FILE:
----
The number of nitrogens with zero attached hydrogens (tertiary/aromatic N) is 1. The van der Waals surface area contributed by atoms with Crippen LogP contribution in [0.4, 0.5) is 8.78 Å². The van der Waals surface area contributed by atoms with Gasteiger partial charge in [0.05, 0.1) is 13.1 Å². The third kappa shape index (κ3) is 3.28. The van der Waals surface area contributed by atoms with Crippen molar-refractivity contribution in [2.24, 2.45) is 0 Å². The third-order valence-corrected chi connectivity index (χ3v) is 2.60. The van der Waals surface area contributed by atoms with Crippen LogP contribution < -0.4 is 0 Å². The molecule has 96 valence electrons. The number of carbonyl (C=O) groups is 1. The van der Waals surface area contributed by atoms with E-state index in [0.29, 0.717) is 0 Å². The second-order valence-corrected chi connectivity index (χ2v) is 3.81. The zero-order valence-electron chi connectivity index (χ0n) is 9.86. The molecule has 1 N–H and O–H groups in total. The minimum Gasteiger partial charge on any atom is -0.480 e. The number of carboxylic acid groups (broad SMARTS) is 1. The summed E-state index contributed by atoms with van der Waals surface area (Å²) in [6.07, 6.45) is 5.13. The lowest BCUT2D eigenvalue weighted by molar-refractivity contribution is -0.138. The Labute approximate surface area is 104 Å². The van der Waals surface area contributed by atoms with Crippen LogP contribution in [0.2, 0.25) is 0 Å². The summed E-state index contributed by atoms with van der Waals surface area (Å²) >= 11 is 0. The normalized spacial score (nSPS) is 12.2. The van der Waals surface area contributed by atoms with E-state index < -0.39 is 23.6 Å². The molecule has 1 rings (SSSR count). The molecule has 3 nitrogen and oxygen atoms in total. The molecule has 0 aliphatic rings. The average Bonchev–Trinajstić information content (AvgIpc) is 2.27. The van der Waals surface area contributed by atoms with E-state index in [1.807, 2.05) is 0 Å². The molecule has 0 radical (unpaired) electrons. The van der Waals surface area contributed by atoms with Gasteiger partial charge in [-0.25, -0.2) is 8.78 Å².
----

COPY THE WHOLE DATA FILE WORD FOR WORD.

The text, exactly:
The number of nitrogens with zero attached hydrogens (tertiary/aromatic N) is 1. The van der Waals surface area contributed by atoms with Crippen LogP contribution in [0.4, 0.5) is 8.78 Å². The van der Waals surface area contributed by atoms with Gasteiger partial charge in [0.05, 0.1) is 13.1 Å². The third kappa shape index (κ3) is 3.28. The van der Waals surface area contributed by atoms with Crippen molar-refractivity contribution in [2.24, 2.45) is 0 Å². The third-order valence-corrected chi connectivity index (χ3v) is 2.60. The van der Waals surface area contributed by atoms with Crippen LogP contribution < -0.4 is 0 Å². The molecule has 96 valence electrons. The number of carbonyl (C=O) groups is 1. The van der Waals surface area contributed by atoms with E-state index in [0.29, 0.717) is 0 Å². The second-order valence-corrected chi connectivity index (χ2v) is 3.81. The zero-order valence-electron chi connectivity index (χ0n) is 9.86. The molecule has 1 N–H and O–H groups in total. The minimum Gasteiger partial charge on any atom is -0.480 e. The number of carboxylic acid groups (broad SMARTS) is 1. The summed E-state index contributed by atoms with van der Waals surface area (Å²) in [6.07, 6.45) is 5.13. The lowest BCUT2D eigenvalue weighted by molar-refractivity contribution is -0.138. The Labute approximate surface area is 104 Å². The van der Waals surface area contributed by atoms with Crippen LogP contribution in [0.2, 0.25) is 0 Å². The summed E-state index contributed by atoms with van der Waals surface area (Å²) >= 11 is 0. The normalized spacial score (nSPS) is 12.2. The van der Waals surface area contributed by atoms with E-state index < -0.39 is 23.6 Å². The molecule has 1 rings (SSSR count). The molecule has 3 nitrogen and oxygen atoms in total. The molecule has 0 aliphatic rings. The average Bonchev–Trinajstić information content (AvgIpc) is 2.27. The van der Waals surface area contributed by atoms with E-state index in [1.807, 2.05) is 0 Å². The molecule has 0 radical (unpaired) electrons. The van der Waals surface area contributed by atoms with Gasteiger partial charge in [-0.25, -0.2) is 8.78 Å².